Women with lower abdominal pain should always consult their gynaecologist first.” Above all, they should take their symptoms seriously and not delay going to the doctor.
It’s still not clear today what causes endometriosis. Most likely it is a combination of different factors, explains Dimitri Sarlos. A widespread and generally acknowledged theory is that of retrograde menstruation. This basically means menstrual blood not only flows down through your vagina but also up through your fallopian tubes to the abdominal cavity. This in itself is nothing unusual and occurs in almost all women.
But with endometriosis sufferers, the blood isn’t metabolised in the abdominal cavity and the endometrium cells circulate and begin to grow. “It is also being discussed whether the spontaneous transformation of cell tissue could also play a role, the so-called metaplasia theory,” says Sarlos. However, science cannot yet explain why tissue suddenly develops into endometriosis as a result of incorrect programming.
In other words: it’s complicated. But what is certain is that it may run in the family. The predisposition to endometriosis can therefore be inherited, but doesn’t have to be.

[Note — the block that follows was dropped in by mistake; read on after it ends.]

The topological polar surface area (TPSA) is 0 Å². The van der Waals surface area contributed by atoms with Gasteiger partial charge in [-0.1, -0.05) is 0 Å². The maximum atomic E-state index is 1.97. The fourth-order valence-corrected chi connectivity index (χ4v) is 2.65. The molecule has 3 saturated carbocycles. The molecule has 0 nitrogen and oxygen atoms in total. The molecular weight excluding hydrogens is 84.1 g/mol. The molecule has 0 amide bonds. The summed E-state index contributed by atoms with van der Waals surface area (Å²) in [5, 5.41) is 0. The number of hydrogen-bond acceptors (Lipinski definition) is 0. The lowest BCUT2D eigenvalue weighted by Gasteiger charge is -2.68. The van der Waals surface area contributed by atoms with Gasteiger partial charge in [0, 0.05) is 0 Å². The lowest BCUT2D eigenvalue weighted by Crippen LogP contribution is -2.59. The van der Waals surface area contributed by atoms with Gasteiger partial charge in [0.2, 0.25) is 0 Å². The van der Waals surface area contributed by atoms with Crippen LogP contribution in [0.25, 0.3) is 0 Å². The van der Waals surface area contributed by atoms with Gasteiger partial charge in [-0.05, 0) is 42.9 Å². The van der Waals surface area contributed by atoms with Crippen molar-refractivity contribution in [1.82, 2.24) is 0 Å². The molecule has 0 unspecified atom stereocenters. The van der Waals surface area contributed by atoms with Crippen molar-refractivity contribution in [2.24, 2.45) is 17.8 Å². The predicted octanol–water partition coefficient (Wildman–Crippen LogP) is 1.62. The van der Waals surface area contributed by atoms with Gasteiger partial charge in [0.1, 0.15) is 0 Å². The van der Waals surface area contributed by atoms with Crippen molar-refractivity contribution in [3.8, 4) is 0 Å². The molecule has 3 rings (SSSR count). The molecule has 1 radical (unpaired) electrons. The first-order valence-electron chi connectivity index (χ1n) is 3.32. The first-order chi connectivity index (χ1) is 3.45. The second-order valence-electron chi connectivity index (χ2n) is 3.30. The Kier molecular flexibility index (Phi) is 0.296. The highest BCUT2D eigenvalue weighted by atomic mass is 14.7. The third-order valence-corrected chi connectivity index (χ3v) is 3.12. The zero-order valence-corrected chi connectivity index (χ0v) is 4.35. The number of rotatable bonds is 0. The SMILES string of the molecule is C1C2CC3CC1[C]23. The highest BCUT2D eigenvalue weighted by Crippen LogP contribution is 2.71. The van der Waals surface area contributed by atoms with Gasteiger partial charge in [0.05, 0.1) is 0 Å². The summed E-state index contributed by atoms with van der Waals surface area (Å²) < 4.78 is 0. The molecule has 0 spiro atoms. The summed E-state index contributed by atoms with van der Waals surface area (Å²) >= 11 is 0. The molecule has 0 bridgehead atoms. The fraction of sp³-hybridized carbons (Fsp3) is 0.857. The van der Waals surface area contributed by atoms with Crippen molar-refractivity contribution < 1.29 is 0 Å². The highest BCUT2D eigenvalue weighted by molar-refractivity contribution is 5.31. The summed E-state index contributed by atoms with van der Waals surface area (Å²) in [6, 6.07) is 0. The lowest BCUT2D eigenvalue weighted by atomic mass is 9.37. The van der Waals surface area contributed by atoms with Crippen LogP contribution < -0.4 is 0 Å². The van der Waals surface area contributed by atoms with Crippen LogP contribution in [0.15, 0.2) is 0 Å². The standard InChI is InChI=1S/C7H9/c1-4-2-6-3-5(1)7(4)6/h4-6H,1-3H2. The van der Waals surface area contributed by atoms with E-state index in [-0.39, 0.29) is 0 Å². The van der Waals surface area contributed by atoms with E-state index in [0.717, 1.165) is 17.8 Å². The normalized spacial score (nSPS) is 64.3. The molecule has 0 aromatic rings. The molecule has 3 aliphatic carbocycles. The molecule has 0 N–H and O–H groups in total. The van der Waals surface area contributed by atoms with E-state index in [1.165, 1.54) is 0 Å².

Diverse symptoms, complicated diagnosis
The cells usually cause discomfort where they have, wrongly, settled. Symptoms of endometriosis include severe menstrual pain, pain during sexual intercourse, bowel movements or urinating during menstruation. Some women also suffer from very heavy or irregular periods.
If it goes untreated, this illness can result in chronic permanent pain. Dimitri Sarlos: “The pain weighs on your mind, making treatment more complicated. Pain therapists often have to be brought in to break the vicious cycle. It is therefore vital to treat endometriosis in the early stages.”
However, diagnosis is not always straightforward, because endometrial growths can’t be detected by means of an MRI scan or ultrasound. Endometriosis can only really be diagnosed by performing a laperoscopy, in other words, a surgical procedure. Fortunately, today the disease can also be diagnosed based on the patient’s symptoms and medical history.
Endometriosis and childlessness
Another symptom can be involuntary childlessness: as endometriosis patients very often suffer from fertility disorders. It is a stressful situation for those affected. Infertility can have many causes. One is that growths of endometriosis can block, inflame or damage the fallopian tubes, thus preventing the egg from reaching the sperm at all. Another reason for infertility is that inflammation prevents the egg from implanting in the uterus. And finally, many of those affected don’t experience proper ovulation.